Japan's imports for the month grew 32.7 percent, totaling 6.83 trillion yen ($62 billion). Exports for the month totaled 7.2 trillion yen ($66 billion), according to government data.
Japan's imports for the month grew 32.7 percent, totaling 6.83 trillion yen ($62 billion). Exports for the month totaled 7.2 trillion yen ($66 billion), according to government data.
AFP PHOTO

Japan's exports in June jumped 48.6 percent from the year before, marking the fourth straight month of growth, the Finance Ministry said Wednesday.

Imports for the month grew 32.7 percent, totaling 6.83 trillion yen ($62 billion). Exports for the month totaled 7.2 trillion yen ($66 billion), according to government data.

The increases were exaggerated by a plunge in trade last year due to the pandemic. But they highlight the recovery in the world's third largest economy as a global rebound in business activity and travel boosts demand.

Exports to the US surged 86 percent in June from a year earlier, led by shipments of cars and computer parts. Exports to China rose 28 percent, with strong growth in vehicles, semiconductor making equipment and computer parts, the data showed.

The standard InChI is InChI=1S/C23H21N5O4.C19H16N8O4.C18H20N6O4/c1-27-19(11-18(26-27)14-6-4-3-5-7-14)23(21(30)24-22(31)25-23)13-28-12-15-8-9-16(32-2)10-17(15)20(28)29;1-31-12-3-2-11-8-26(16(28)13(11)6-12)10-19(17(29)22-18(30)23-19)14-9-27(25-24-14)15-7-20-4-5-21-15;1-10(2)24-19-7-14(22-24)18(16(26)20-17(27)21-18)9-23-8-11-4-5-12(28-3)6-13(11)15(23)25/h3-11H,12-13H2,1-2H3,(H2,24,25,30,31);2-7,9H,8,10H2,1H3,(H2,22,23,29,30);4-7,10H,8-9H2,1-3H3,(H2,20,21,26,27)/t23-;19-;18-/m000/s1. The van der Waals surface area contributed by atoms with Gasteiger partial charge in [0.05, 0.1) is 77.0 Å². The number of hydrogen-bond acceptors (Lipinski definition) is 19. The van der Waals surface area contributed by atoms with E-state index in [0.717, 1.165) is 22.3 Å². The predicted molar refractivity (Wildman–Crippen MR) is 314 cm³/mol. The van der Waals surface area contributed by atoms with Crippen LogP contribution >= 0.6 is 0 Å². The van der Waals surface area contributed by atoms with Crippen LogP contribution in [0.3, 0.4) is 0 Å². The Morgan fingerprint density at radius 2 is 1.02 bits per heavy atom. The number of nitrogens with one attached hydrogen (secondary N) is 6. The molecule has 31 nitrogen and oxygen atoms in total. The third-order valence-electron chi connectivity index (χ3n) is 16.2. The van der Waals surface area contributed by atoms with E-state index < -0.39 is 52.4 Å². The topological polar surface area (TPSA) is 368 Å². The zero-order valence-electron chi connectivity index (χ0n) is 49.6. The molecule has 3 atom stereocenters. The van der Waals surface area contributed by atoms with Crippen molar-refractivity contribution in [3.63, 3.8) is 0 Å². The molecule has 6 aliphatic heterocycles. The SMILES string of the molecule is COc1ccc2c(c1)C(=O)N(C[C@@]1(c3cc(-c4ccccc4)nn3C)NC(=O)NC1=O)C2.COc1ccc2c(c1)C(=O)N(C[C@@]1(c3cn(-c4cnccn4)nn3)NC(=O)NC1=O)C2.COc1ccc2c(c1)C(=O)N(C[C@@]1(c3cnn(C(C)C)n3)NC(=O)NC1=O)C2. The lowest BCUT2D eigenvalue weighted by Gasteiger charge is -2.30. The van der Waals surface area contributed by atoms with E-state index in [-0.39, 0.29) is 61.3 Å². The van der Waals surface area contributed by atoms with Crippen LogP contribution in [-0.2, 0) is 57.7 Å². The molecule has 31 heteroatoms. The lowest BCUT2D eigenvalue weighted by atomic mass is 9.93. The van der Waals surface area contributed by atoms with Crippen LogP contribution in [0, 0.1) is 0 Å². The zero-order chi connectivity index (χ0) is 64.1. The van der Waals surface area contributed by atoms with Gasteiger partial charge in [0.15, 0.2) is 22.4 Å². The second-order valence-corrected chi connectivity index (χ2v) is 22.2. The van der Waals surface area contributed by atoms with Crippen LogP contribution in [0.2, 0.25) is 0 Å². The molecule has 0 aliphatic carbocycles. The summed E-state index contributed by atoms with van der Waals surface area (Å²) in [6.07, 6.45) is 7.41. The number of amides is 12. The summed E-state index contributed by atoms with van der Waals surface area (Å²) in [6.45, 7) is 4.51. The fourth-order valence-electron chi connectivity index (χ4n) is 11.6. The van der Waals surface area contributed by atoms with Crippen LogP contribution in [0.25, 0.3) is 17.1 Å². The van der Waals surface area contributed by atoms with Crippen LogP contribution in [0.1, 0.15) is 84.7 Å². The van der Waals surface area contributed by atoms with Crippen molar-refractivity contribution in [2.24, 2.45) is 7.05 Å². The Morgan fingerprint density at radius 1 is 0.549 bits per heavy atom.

Japan logged a trade surplus of 985 billion yen ($9 billion) in the first half of the year, the second straight surplus in a row.

The economy has been hit hard by the pandemic, shrinking at a revised annual rate of 3.9 percent in January-March, as COVID-related restrictions crimped domestic demand. Data due to be disclosed next month are likely to show the contraction continued into the second quarter.

Worries are growing about coronavirus infections surging, as tens of thousands of athletes, team officials and other dignitaries enter the country for the Tokyo Olympics, opening this week.

About 15,000 Japanese have died so far and just over a fifth of the population is fully vaccinated. Dozens of people affiliated with the Games have already tested positive for the virus.

Japan has never had a lockdown, but parts of the nation, including Tokyo, have been under a government “state of emergency” much of the year, with restaurants and bars closing early to minimize crowds gathering.

The government expects the economy to come roaring back as the vaccine rollout becomes more widespread by the end of this year.

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